Remember that item I just posted yesterday about the article in Vanity Fair chronicling the sad state of National Lampoon over the last two decades or so? Tipster Logan Lee is back with more news, and this time it can’t wait: National Lampoon, Inc. is under new ownership, purchased by PalmStar Media for nearly $12 million. You can read the whole story here.

Wow. Did not see that coming. At the same time, it seems unsurprising. Sounds like they are mainly interested in movies, and I suppose that could be good. Hard to do any worse than the folks who have been running it for the last two or three decades. Presumably, for the kind of money they paid, they are serious about making a go of it.

Best of luck to them.

Big Vanity Fair Piece on the Fall of National Lampoon

The May 2017 issue of Vanity Fair featured an article by Benjamin Wallace called “Can Anyone Repair National Lampoon’s Devastated Brand?” (online version here). I was alerted to its existence back when the issue was still on the stands (thanks to reader Logan Lee), but I put off reading it, dreading a depressing read.

I wasn’t wrong about that. I started Mark’s Very Large National Lampoon Site back in 1996. At the time, I didn’t know if National Lampoon was even in business anymore. But I soon found out that it still existed, albeit a shadow of its former self. Somehow, it’s not in any better shape now than it was then.

The Vanity Fair article chronicles the Lampoon from around that period to the present. Some of it I’ve learned of as a consequence of running this site. Over the years, I’ve corresponded occasionally by email with some of the folks featured in the article—Dan Laikin and Scott Rubin in particular. But for the most part, it has been a distant sideshow for me. It never seemed like what they were doing was likely to amount to much in terms of reviving the Lampoon name. If they succeeded, cool. But my interest has always been with the early years of the magazine.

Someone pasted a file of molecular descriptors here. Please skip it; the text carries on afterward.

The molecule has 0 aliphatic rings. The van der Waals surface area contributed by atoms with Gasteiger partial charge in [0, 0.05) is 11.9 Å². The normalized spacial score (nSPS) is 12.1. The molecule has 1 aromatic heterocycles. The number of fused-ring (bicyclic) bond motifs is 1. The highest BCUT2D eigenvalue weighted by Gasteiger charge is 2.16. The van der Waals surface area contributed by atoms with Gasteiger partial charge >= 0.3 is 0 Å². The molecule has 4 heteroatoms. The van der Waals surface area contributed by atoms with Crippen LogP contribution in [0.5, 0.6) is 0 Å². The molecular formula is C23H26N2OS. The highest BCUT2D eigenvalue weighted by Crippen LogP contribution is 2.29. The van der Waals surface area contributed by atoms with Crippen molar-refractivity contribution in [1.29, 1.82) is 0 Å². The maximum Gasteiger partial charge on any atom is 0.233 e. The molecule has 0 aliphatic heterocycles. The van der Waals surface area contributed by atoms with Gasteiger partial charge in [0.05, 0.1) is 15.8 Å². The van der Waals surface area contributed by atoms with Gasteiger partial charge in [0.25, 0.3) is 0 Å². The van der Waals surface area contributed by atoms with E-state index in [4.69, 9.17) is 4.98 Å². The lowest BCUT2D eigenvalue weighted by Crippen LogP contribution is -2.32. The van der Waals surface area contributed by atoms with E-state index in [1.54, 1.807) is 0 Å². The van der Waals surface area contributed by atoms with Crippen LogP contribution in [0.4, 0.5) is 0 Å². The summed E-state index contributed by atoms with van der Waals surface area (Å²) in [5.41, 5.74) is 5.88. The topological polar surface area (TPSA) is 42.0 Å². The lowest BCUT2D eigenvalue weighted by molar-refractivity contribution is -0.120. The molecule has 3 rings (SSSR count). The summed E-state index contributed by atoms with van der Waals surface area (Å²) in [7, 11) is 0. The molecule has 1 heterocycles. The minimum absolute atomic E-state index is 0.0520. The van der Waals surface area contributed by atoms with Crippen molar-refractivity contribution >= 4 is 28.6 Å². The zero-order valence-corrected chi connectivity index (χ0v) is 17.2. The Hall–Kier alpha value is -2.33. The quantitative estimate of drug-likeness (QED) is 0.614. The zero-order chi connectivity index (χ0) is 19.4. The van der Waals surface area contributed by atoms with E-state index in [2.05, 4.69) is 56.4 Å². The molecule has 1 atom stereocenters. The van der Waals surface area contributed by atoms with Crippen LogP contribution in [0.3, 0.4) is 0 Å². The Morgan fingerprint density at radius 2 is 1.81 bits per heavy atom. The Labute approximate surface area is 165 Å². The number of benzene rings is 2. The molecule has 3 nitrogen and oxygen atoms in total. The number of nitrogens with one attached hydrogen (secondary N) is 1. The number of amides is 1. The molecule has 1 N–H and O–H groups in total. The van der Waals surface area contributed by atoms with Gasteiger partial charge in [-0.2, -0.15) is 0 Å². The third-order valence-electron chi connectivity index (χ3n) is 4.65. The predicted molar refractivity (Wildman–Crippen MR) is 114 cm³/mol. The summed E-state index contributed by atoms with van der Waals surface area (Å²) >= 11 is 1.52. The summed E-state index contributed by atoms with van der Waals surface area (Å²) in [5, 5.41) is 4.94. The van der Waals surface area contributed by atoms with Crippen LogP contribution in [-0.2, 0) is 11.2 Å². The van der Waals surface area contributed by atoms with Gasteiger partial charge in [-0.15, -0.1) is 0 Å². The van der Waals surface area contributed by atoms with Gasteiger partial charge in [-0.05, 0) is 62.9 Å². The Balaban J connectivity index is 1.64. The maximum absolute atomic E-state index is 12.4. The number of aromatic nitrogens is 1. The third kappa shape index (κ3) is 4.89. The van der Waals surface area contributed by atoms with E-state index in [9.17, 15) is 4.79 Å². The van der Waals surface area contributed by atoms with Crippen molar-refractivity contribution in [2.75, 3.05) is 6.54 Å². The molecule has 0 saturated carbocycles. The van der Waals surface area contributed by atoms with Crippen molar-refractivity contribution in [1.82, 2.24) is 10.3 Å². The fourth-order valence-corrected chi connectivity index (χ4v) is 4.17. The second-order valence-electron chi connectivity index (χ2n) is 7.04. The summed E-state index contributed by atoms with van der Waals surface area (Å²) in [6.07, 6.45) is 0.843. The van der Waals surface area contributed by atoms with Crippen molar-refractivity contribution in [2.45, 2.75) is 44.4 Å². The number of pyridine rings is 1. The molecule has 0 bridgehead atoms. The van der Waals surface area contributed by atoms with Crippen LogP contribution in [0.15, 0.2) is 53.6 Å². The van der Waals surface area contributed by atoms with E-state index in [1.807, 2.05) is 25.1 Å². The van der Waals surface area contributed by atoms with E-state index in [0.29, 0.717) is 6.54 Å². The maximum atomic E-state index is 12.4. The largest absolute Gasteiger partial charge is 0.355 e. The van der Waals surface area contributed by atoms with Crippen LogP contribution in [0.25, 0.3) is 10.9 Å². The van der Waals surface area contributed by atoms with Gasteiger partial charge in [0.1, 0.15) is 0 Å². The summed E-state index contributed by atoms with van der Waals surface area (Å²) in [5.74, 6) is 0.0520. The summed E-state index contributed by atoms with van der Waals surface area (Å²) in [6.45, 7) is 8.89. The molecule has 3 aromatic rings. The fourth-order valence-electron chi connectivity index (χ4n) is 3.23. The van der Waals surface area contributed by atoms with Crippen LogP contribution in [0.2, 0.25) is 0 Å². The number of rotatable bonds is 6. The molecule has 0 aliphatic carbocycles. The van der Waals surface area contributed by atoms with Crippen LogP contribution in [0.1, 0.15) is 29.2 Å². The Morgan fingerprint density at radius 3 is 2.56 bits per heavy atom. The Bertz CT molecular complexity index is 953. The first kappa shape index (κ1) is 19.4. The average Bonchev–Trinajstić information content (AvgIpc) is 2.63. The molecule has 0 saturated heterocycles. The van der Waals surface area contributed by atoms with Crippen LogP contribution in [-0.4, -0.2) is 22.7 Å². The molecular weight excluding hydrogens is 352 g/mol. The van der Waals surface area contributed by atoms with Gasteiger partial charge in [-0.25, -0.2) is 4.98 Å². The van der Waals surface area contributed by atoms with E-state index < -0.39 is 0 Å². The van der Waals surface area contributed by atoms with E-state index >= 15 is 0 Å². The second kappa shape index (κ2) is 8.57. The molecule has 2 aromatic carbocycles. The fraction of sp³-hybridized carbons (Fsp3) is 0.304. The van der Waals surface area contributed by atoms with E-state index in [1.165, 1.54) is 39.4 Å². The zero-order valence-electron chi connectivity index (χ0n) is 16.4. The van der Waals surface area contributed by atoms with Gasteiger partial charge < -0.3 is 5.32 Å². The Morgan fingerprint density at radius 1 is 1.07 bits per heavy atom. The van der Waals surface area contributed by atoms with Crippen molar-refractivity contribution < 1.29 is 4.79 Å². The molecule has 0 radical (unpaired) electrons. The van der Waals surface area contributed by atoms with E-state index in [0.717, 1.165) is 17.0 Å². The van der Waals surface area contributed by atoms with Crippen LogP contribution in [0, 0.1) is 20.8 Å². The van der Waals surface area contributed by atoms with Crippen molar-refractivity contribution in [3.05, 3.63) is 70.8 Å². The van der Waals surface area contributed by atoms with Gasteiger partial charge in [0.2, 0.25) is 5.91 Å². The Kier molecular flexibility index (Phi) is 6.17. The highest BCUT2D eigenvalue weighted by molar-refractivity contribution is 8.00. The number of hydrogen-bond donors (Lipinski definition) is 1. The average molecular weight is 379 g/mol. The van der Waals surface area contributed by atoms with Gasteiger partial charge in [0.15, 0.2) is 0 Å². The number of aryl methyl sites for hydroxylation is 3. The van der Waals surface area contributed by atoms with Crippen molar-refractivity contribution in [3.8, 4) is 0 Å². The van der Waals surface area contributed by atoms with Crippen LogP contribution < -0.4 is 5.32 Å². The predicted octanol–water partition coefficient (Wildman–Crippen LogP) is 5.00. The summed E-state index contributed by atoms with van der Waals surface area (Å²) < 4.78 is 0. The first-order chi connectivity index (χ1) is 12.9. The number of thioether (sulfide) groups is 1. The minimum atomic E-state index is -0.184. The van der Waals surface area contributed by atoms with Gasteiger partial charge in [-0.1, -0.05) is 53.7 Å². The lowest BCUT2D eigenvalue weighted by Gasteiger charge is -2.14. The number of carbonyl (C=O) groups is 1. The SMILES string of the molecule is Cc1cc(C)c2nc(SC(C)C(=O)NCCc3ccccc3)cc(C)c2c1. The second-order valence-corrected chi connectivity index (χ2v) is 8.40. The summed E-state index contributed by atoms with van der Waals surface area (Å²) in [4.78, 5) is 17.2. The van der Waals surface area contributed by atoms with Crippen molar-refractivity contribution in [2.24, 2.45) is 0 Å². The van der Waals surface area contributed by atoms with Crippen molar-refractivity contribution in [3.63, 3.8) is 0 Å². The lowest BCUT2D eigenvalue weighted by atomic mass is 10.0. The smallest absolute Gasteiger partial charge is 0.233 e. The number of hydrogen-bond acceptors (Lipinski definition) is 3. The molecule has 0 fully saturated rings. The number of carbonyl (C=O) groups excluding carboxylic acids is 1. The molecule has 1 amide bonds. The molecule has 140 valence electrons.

The article connects bits and pieces I’ve picked up in the two decades of doing this site, stuff I honestly hadn’t paid all that much attention to. Things always seemed kind of shaky over there, but it sounds like it was even worse than I’d imagined. As a former staffer is quoted as saying, the joke around the office was that they were all in a movie called National Lampoon’s National Lampoon.

So, if you’re wondering what the hell happened to your favorite humor “brand”, be sure to check it out.

Big Dirty Duck Book Forthcoming

Dirty Duck Book
Dirty Duck, by Bobby London

Reader Rob informs me that a new large format book, comprising nearly all of Bobby London’s Dirty Duck strips, is coming out in June. I know Dirty Duck from the National Lampoon, but the strip also appeared earlier in Air Pirates Funnies and later in Playboy, and apparently in a few other places. (I wonder if it includes the flip book animation from National Lampoon Comics?) It’s a hardcover book with over 300 pages, and you can pre-order it now from Amazon.